# Speeding Medical Images

### From Mathsreach

**Download article: Speeding Medical Images**(IMAges Issue 10: March 2011)

MRI scans are one of the most important diagnostic techniques

that doctors can use, but it is very expensive technology, partly due

to the time it takes to produce and analyse such complex images.

Mathematics provides the central algorithms for analysing and

reconstructing the images in real time.

Sequential Forward Selection, force a compromise between analytical

speed and image quality.

Tappenden and supervisor, Associate Professor Ian Coope at the University of

Canterbury, chose this issue for her PhD as “the most interesting that uses the skill base

I have – linear algebra and optimisation,” she says.

approximation criteria, like the L1 norm, may be useful. The images are compressed before

processing using Fourier methods, but recent techniques such as compressed sensing are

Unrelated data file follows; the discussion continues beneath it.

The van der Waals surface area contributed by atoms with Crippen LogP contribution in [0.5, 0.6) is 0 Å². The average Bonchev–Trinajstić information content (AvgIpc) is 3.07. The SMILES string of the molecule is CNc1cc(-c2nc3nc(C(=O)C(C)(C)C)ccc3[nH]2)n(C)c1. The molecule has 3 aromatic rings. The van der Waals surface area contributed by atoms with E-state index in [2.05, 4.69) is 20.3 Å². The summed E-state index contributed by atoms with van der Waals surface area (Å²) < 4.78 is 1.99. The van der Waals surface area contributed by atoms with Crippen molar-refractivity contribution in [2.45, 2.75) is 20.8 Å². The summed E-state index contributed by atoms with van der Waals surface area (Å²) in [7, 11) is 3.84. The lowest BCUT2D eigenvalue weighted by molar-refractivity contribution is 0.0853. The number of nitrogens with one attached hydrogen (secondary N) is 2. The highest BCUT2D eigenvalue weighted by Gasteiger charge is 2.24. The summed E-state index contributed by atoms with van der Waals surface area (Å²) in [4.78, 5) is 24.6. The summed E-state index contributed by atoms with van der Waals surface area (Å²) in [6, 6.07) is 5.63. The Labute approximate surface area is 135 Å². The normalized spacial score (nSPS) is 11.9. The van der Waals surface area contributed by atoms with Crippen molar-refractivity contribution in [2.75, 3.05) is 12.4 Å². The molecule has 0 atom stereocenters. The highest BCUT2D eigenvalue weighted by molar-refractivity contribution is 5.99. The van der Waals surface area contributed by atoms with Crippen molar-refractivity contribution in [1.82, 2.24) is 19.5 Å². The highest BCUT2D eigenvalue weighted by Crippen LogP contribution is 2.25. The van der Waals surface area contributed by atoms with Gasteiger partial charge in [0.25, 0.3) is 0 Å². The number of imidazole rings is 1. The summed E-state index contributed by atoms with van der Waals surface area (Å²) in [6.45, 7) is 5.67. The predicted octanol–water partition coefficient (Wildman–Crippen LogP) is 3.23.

also being explored as an alternative. MRI data comes in the form of a matrix

but it is not feasible to look at every combination of rows. “An existing criterion

uses the trace of the matrix,” says Tappenden, “whereas we’ve created an algorithm

which uses the determinant criterion to choose an optimal subset of rows to give an

accurate image.” Her paper was published in September in the IEEE journal Transactions

on Image Processing. The algorithms will be implemented by the engineers who

programme the machines.

Tappenden has also written some algorithms to reconstruct MRI scans from sparse

data sets. “If you have some conditions on the image – lots of zeros and few nonzeroes

– then you can do a really good reconstruction with only a tiny bit of data.

These are optimisation problems with some really nice properties.”